For those looking for the method behind Trump’s madness on foreign policy, Anton is considered his intellectual source code. It’s impossible not to be worried seeing Trump play Kim Jong Un’s game of brinksmanship that if anyone makes a wrong move could lead to nuclear war.
“Appearing on ABC, the former ambassador to South Korea who helmed Bush-era negotiations to get rid of North Korea’s nuclear weapons program said that President Donald Trump is playing brinkmanship with North Korean President Kim Jong Un and that “makes people nervous.”
“Speaking with This Week host Martha Raddatz, Ambassador Christopher Hill, who served in both the Bush and the Clinton administrations, explained what he believes Trump’s strategy is — if the president has one.”
“I think he’s trying to out-North Korean the North Koreans, so let’s see if that works,” suggested Hill.
“Certainly it makes people nervous when they’re not quite sure what he means by it,” Hill continued. “And, you know, great powers can’t really bluff. So when you talk in those terms, you’ve got to be prepared to back it up. And I guess that’s what worries people the most.”
“President Donald Trump’s rhetoric against North Korea has increased fears of a war with the authoritarian nation, with some worrying Trump may use nukes, since he has previously suggested that there is no point having “nukes if you’re not going to use them?”
What’s interesting is how cavalier the media is in talking about Trump’s foreign policy-‘He’s evolved! Isn’t that wonderful?’
They seem not to even consider what it means for someone who has multiple times complained about having nukes but not using them-evidently, he’s never heard of deterrence.
Certainly reading Michael Anton doesn’t make you feel better-turns out, this former Bush NSC guy who’s now on Trump’s NSC is just as obsessed with nukes as Trump-if not more so.
‘Machiavelli Would Approve’
“Donald Trump’s keep-them-guessing foreign policy, explained by the NSC’s Michael Anton.”
“During the 2016 campaign, Michael Anton was an anonymous pamphleteer making an inflammatory case for electing Trump, as a way he said, of blowing up a complacent and failing system, where both parties were complicit in a foreign policy that had flopped and a domestic situation so perilous America was “headed over the cliff.” It was, he wrote, “The Flight 93 election,” and the times were so dire that Americans had no choice but to charge the cockpit under Trump’s unconventional banner, even if the plane crashed.”
“…Anton’s intellectual hero Machiavelli would approve of the president’s keep-them-guessing foreign policy. “The only thing maybe predictable about his foreign policy is that he says to the world, I’m going to be unpredictable,” Anton says, in a wide-ranging conversation that covers everything from Anton’s choice of pseudonym to the possibility of a military strike in North Korea. “I think he relishes that, to keep adversaries, competitors alike, sort of off balance.”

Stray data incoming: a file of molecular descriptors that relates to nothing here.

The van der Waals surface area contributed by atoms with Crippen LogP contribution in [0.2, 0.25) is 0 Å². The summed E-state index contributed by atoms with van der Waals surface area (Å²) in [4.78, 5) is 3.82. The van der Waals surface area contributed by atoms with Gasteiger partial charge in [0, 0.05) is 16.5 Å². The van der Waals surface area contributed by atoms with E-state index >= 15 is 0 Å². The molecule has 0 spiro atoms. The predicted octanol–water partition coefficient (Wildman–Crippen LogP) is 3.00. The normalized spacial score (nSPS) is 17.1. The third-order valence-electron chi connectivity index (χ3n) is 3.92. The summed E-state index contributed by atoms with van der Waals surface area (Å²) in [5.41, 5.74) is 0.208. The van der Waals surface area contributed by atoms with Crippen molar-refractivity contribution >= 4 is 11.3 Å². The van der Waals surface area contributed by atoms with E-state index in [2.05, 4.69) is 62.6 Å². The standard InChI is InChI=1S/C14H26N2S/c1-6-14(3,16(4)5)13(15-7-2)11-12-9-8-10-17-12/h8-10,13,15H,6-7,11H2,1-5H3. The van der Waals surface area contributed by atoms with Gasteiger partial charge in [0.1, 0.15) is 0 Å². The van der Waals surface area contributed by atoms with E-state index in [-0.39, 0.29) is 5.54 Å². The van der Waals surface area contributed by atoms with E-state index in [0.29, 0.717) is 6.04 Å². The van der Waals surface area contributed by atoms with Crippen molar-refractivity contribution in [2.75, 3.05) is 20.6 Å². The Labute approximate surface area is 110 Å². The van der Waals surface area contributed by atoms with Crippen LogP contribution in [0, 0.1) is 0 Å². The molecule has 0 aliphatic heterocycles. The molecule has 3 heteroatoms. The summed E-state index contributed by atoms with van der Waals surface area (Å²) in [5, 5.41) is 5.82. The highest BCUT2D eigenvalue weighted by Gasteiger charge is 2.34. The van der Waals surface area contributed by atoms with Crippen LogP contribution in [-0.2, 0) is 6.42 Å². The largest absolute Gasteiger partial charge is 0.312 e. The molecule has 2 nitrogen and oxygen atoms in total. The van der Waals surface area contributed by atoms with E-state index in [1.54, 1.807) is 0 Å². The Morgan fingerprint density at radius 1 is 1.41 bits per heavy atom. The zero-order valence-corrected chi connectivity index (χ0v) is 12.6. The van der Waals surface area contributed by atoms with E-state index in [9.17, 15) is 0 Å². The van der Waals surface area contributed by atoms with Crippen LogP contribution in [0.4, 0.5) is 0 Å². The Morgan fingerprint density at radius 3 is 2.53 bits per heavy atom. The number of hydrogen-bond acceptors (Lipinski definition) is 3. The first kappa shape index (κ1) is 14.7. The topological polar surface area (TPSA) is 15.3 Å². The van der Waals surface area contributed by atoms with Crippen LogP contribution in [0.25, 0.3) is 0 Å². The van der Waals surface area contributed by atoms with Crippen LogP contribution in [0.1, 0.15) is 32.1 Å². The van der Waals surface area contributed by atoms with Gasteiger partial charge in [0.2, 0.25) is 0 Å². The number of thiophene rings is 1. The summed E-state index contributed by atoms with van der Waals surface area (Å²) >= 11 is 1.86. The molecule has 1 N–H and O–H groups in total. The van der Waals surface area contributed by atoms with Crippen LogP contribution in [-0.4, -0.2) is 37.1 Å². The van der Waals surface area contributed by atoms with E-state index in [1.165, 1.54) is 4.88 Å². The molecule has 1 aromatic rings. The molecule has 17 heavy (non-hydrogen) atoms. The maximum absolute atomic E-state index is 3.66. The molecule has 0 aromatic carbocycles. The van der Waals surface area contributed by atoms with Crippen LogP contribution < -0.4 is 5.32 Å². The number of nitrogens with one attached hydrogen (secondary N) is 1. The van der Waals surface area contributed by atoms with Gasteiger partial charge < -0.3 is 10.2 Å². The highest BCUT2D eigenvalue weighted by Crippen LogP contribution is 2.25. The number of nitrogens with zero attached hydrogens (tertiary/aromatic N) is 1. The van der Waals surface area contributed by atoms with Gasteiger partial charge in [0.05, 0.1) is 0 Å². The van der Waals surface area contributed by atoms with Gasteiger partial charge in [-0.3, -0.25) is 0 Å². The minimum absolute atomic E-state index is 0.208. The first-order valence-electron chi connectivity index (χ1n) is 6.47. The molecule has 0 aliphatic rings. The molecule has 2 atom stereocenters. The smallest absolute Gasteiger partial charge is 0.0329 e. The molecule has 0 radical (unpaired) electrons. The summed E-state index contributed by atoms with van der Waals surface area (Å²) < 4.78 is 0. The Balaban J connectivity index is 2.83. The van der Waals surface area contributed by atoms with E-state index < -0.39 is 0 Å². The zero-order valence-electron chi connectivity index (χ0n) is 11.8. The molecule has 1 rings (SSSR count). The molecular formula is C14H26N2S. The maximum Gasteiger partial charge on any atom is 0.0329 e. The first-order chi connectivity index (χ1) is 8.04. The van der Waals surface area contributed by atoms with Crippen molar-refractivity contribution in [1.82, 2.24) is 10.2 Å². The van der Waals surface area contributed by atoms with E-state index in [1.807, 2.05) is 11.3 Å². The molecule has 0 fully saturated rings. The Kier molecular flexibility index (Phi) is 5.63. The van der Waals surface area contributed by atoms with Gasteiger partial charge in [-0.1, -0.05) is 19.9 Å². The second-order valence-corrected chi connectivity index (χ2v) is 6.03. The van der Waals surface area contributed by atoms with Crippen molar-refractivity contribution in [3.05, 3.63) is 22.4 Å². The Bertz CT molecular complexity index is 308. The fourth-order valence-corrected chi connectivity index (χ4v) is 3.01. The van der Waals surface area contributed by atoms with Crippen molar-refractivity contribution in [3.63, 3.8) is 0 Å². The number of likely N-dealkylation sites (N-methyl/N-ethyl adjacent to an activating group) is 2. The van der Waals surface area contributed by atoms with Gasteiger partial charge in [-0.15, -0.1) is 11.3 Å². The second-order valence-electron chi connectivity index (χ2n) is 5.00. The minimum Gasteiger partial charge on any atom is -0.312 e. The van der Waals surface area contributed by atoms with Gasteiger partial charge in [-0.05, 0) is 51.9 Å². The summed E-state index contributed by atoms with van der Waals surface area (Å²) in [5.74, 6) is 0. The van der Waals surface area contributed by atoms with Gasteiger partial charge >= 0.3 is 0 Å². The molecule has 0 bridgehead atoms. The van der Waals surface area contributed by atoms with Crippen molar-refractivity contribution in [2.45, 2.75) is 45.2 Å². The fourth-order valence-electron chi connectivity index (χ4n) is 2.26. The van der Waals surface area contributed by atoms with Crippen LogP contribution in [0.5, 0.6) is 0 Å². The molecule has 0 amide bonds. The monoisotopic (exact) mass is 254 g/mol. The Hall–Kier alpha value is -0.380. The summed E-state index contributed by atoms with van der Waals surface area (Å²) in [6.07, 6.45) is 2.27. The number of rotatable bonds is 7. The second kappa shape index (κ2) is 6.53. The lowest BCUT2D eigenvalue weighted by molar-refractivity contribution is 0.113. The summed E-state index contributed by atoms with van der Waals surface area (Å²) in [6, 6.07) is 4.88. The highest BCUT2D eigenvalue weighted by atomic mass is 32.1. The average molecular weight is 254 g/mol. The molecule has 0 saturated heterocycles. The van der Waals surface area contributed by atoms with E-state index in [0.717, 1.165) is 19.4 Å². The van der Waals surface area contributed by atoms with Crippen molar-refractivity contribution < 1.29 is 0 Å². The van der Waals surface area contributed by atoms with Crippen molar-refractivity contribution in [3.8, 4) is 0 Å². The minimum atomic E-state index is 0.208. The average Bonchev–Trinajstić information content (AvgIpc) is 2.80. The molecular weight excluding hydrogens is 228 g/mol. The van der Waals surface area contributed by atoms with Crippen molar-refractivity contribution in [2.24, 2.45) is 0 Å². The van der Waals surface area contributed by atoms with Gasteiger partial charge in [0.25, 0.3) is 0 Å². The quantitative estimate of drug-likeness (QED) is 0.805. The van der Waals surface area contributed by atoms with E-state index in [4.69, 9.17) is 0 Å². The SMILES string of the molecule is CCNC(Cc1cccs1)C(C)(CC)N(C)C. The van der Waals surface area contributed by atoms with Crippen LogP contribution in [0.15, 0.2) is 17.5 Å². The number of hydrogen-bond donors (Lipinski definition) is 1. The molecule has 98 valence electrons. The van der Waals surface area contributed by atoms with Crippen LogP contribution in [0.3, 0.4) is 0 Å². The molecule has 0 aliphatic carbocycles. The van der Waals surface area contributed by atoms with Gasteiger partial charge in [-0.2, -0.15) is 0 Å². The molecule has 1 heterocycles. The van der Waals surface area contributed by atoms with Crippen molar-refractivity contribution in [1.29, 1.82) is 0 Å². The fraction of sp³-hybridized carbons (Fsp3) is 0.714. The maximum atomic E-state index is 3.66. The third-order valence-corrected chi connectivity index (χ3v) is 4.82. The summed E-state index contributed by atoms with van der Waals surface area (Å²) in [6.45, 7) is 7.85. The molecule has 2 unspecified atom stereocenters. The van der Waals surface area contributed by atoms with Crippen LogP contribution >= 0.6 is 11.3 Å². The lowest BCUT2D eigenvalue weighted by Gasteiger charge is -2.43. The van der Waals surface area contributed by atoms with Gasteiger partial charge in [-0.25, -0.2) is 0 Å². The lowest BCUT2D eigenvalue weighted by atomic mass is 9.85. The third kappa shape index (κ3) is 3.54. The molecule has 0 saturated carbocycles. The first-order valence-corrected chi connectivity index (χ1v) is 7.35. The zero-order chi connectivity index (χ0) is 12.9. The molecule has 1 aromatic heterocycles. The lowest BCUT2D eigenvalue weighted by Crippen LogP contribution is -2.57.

In foreign policy, particularly among nations with nuclear weapons is unpredictability really a good thing?
“Anton, who notes that he was present for most of the president’s meetings over whether to launch the Syria airstrike and is shown seated in the Mar-a-Lago photograph of Trump and Co. when the decision was made, argues that the foreign policy commentariat – he refers dismissively to the national security “priesthood” of both parties in his writings – has overinterpreted Trump’s early international moves, mistakenly seeing them as a course correction.”
“Not so, he says; they are in fact signs of the deal-making flexibility and muscular response to challenges Trump promised on the campaign trail as an antidote to what he viewed as President Obama’s “weak” leadership in the world.”
If this is true-and there’s really no way to judge if it is or not-then the Very Serious Pundits who see this ‘course correction’ have been flimflammed yet again.
“Bottom line? Trump, he says, “doesn’t intend to use the U.S. military to effect regime change in Syria, which is completely consistent with everything he said during the course of his campaign, not just about Syria, but about other countries.” The president, Anton tells me, is also still eager to pursue reconciliation with Russia despite the current tough words over Russian backing of Syrian dictator Bashar al-Assad and thinks “that he can even build a positive relationship with Vladimir Putin.”
Yet if Anton is right, then this misperception by the punditocracy is a feature not a bug. And this is true-we have no idea if Trump has actually changed anything on Syria or not. What is true is that it gives him more room to ‘get along better with Russia’ as many now think that Trump’s strike at Assad proves that Trump didn’t collude with Putin in this election as Trump seemingly just did something Putin didn’t like.